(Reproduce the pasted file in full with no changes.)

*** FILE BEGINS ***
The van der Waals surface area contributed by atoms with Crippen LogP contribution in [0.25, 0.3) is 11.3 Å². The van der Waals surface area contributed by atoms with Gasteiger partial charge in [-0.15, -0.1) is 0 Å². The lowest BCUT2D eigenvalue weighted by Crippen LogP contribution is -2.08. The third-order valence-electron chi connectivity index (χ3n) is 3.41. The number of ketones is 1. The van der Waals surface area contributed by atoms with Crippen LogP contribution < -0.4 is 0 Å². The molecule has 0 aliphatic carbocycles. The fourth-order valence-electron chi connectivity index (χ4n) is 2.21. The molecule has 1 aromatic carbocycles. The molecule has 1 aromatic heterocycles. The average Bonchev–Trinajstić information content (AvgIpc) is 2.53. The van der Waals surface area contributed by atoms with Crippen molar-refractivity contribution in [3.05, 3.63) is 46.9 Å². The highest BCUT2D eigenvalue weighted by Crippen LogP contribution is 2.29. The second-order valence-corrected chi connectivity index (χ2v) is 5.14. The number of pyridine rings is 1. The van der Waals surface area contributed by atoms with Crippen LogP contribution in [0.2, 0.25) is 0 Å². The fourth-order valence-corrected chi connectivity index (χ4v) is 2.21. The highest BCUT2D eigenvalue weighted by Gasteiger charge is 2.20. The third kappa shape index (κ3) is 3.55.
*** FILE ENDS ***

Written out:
The van der Waals surface area contributed by atoms with Crippen LogP contribution in [0.25, 0.3) is 11.3 Å². The van der Waals surface area contributed by atoms with Gasteiger partial charge in [-0.15, -0.1) is 0 Å². The lowest BCUT2D eigenvalue weighted by Crippen LogP contribution is -2.08. The third-order valence-electron chi connectivity index (χ3n) is 3.41. The number of ketones is 1. The van der Waals surface area contributed by atoms with Crippen LogP contribution < -0.4 is 0 Å². The molecule has 0 aliphatic carbocycles. The fourth-order valence-electron chi connectivity index (χ4n) is 2.21. The molecule has 1 aromatic carbocycles. The molecule has 1 aromatic heterocycles. The average Bonchev–Trinajstić information content (AvgIpc) is 2.53. The van der Waals surface area contributed by atoms with Crippen molar-refractivity contribution in [3.05, 3.63) is 46.9 Å². The highest BCUT2D eigenvalue weighted by Crippen LogP contribution is 2.29. The second-order valence-corrected chi connectivity index (χ2v) is 5.14. The number of pyridine rings is 1. The van der Waals surface area contributed by atoms with Crippen LogP contribution in [0.2, 0.25) is 0 Å². The fourth-order valence-corrected chi connectivity index (χ4v) is 2.21. The highest BCUT2D eigenvalue weighted by Gasteiger charge is 2.20. The third kappa shape index (κ3) is 3.55.